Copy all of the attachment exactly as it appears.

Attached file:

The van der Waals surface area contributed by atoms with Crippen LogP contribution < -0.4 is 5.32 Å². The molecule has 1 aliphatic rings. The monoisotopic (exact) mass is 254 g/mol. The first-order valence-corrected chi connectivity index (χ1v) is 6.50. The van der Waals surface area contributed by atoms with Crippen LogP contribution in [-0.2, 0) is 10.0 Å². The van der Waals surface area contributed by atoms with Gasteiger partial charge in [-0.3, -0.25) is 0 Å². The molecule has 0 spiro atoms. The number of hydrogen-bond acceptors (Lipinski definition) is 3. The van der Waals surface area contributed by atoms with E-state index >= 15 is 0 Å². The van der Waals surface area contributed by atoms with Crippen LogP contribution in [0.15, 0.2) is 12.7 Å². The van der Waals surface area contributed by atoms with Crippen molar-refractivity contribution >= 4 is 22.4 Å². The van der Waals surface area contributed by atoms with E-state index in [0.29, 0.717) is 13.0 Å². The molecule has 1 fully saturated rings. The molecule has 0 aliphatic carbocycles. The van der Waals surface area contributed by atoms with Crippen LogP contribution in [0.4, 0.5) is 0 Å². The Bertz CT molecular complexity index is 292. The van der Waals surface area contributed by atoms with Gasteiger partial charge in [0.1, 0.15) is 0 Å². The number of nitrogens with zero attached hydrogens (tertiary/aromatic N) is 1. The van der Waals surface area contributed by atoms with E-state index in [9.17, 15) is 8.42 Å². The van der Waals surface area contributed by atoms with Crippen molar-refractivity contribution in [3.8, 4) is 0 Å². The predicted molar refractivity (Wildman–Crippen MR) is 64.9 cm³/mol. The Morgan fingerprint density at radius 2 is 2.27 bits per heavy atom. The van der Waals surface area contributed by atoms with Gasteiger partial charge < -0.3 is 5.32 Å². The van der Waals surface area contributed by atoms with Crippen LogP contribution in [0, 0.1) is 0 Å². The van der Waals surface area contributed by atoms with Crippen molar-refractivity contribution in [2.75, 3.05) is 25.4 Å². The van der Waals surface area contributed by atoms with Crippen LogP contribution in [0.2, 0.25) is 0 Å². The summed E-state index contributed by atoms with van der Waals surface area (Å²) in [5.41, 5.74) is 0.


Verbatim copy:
The van der Waals surface area contributed by atoms with Crippen LogP contribution < -0.4 is 5.32 Å². The molecule has 1 aliphatic rings. The monoisotopic (exact) mass is 254 g/mol. The first-order valence-corrected chi connectivity index (χ1v) is 6.50. The van der Waals surface area contributed by atoms with Crippen LogP contribution in [-0.2, 0) is 10.0 Å². The van der Waals surface area contributed by atoms with Gasteiger partial charge in [-0.3, -0.25) is 0 Å². The molecule has 0 spiro atoms. The number of hydrogen-bond acceptors (Lipinski definition) is 3. The van der Waals surface area contributed by atoms with E-state index >= 15 is 0 Å². The van der Waals surface area contributed by atoms with Crippen LogP contribution in [0.15, 0.2) is 12.7 Å². The van der Waals surface area contributed by atoms with Crippen molar-refractivity contribution >= 4 is 22.4 Å². The van der Waals surface area contributed by atoms with E-state index in [0.29, 0.717) is 13.0 Å². The molecule has 1 fully saturated rings. The molecule has 0 aliphatic carbocycles. The van der Waals surface area contributed by atoms with Crippen LogP contribution in [0.4, 0.5) is 0 Å². The Bertz CT molecular complexity index is 292. The van der Waals surface area contributed by atoms with Gasteiger partial charge in [0.1, 0.15) is 0 Å². The number of nitrogens with zero attached hydrogens (tertiary/aromatic N) is 1. The van der Waals surface area contributed by atoms with E-state index in [9.17, 15) is 8.42 Å². The van der Waals surface area contributed by atoms with Crippen molar-refractivity contribution in [3.8, 4) is 0 Å². The predicted molar refractivity (Wildman–Crippen MR) is 64.9 cm³/mol. The Morgan fingerprint density at radius 2 is 2.27 bits per heavy atom. The van der Waals surface area contributed by atoms with Gasteiger partial charge < -0.3 is 5.32 Å². The van der Waals surface area contributed by atoms with Crippen LogP contribution in [0, 0.1) is 0 Å². The van der Waals surface area contributed by atoms with Crippen molar-refractivity contribution in [2.75, 3.05) is 25.4 Å². The van der Waals surface area contributed by atoms with Crippen LogP contribution in [0.2, 0.25) is 0 Å². The summed E-state index contributed by atoms with van der Waals surface area (Å²) in [5.41, 5.74) is 0.